Msaki steps into another genre with her new album - 'I know the sound works for me'

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Singer Msaki spoke to us about the making of her new album.
Singer Msaki spoke to us about the making of her new album.
Oupa Bopape

Her fans have called it a masterpiece. They admit to weeping at times when listening to her music, and at others, dancing their troubles away. 

When she announced that she would be releasing new music, her fans couldn't wait. But she went one step further and  released a double album – one acoustic, the other electronic. 

We catch up with singer Msaki after the release of Platinumb Heart Open and Platinumb Heart Beating. 

As a singer songwriter, poet and visual artist, Msaki wanted to be involved in all aspects of the album. She doesn't mind juggling it all, no matter how difficult it may get.

“Juggling is nothing new to us as black woman, we’re moms, we work , we own companies , we have friends. But more than anything, I wanted to maintain the integrity of my work, so I’m interested in all areas of production. I want to be able to live a full life as a creator, so I know how to let go when it’s time to collaborate, I’m not there trying to control everything. But with everything else, I want to be involved because I have a clear vision of what I want.”

Some of the songs on the album such as Statues and Born in a Taxi (written by Neo Muyanga) - who is one of the co-producers of this album - reflect on some of the political and social unrest that South Africa has faced in the past few years.

There was a lot on her mind when she was creating this album, including the Marikana Massacre and the rise in gender-based violence.

Msaki knows what black working-class women in SA go through and she felt that her music had to reflect that.

Even though it might be heavy to make music about police brutality and GBV in SA, she finds that it’s necessary as it is the reality that many live with.

“I can’t side-step it and I guess my way of dealing is writing poetry and music, which can make it more manageable mentally and emotionally. But I don’t go out of my way to try and make myself feel lighter about the issues. It’s about finding a balance and not allowing myself to drown in feeling hopeless and disappointed, which can make you hardened on the inside as a person. And I guess that’s why I also created love songs, that’s where I find balance and softness.”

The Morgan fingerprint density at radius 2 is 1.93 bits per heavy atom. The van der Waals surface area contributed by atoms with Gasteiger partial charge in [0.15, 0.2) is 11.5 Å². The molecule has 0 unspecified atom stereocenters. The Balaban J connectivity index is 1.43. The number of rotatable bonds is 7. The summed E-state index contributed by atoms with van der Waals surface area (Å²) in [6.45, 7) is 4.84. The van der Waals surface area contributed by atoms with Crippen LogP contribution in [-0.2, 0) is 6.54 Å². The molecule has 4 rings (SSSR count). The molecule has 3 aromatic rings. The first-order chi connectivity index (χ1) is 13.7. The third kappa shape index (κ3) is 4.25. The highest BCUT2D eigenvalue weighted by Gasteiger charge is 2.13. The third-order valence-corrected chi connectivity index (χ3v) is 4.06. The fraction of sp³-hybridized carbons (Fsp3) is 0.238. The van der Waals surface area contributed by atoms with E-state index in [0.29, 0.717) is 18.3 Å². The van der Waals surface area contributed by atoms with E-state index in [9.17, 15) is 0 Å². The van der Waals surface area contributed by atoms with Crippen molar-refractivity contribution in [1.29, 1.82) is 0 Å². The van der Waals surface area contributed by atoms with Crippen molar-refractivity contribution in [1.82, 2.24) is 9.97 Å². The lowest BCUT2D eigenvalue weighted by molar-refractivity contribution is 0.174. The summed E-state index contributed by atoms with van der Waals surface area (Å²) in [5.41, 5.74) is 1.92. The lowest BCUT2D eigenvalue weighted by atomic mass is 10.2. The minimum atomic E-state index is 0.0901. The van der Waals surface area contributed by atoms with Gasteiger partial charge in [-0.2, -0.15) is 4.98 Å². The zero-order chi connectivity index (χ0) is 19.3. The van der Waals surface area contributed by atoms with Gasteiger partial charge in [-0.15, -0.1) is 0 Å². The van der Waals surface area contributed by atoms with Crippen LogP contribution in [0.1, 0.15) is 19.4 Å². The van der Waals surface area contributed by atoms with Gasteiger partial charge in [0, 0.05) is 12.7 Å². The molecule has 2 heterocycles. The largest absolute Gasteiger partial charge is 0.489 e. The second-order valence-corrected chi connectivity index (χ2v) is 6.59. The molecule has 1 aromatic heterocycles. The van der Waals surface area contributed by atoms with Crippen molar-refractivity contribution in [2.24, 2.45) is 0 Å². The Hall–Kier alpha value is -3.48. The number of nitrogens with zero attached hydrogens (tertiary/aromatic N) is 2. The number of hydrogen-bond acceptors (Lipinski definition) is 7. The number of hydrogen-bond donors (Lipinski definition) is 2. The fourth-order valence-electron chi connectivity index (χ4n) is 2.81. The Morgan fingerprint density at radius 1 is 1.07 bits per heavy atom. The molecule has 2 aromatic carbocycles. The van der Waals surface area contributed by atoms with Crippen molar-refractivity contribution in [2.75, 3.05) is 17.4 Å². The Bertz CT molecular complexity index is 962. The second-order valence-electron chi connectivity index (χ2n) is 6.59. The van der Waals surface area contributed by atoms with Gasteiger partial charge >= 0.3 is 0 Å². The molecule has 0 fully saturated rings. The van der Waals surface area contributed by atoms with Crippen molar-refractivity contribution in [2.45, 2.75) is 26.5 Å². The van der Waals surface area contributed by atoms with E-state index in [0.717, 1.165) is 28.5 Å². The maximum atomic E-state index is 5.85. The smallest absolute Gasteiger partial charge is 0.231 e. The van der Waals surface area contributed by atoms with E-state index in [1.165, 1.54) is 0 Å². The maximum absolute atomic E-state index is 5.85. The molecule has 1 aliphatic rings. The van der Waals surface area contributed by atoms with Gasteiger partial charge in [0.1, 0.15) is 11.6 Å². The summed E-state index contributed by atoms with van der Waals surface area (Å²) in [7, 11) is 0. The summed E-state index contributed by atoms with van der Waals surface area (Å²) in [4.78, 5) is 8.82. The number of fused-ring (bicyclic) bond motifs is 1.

Read more | Msaki pleads with radio stations - 'Do not ask for our songs if you will cut them'

She's collaborated with some of the best SA musicians on her album Platinumb Heart Beating. She's got Sun-El Musician - who is also a co producer on the album - Black Motion, Kabza and Oskido, just to name a few.

Some of them she had already collaborated with in the past, such as Sun-El, with their hit song Ubomi Abumanga.

Incorporating electronic house music into her album happened naturally because of all the past collaborations she had with artists in the genre, she says.

“I suppose it’s the polite thing to do, once you do something for someone, they offer to do something in return for you. After collaborating with a lot of artists in electronic house, they offered [to work with me] once they found out my album was coming.

“And for me I never thought I’d find myself working with Oskido, who is a legend. But I’m interested in expanding electronic dance music, which is where a lot of the younger guys come in, I wanted to cover the scope of what is possible in the genre.”

She wasn’t nervous about going in electronic music because of how familiar the genre is to her.

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“I didn’t really have any feelings of fear about making an electronic album. I just didn’t realise that I had a body of work, I’ve been releasing electronic singles, for a while now, I know the sound works for me.

"There was a bit of fear but not of the genre, but of putting up my own body of work entirely in the electronic space and so Sun-El musician was instrumental in encouraging me because he would just say like 'no, a full body of work is easy for you, you can do it and we’ll help you.'

"And it became easier to make the transition. But also I don’t feel like I’ve left anything behind – instead, I’ve cemented something in another genre.”

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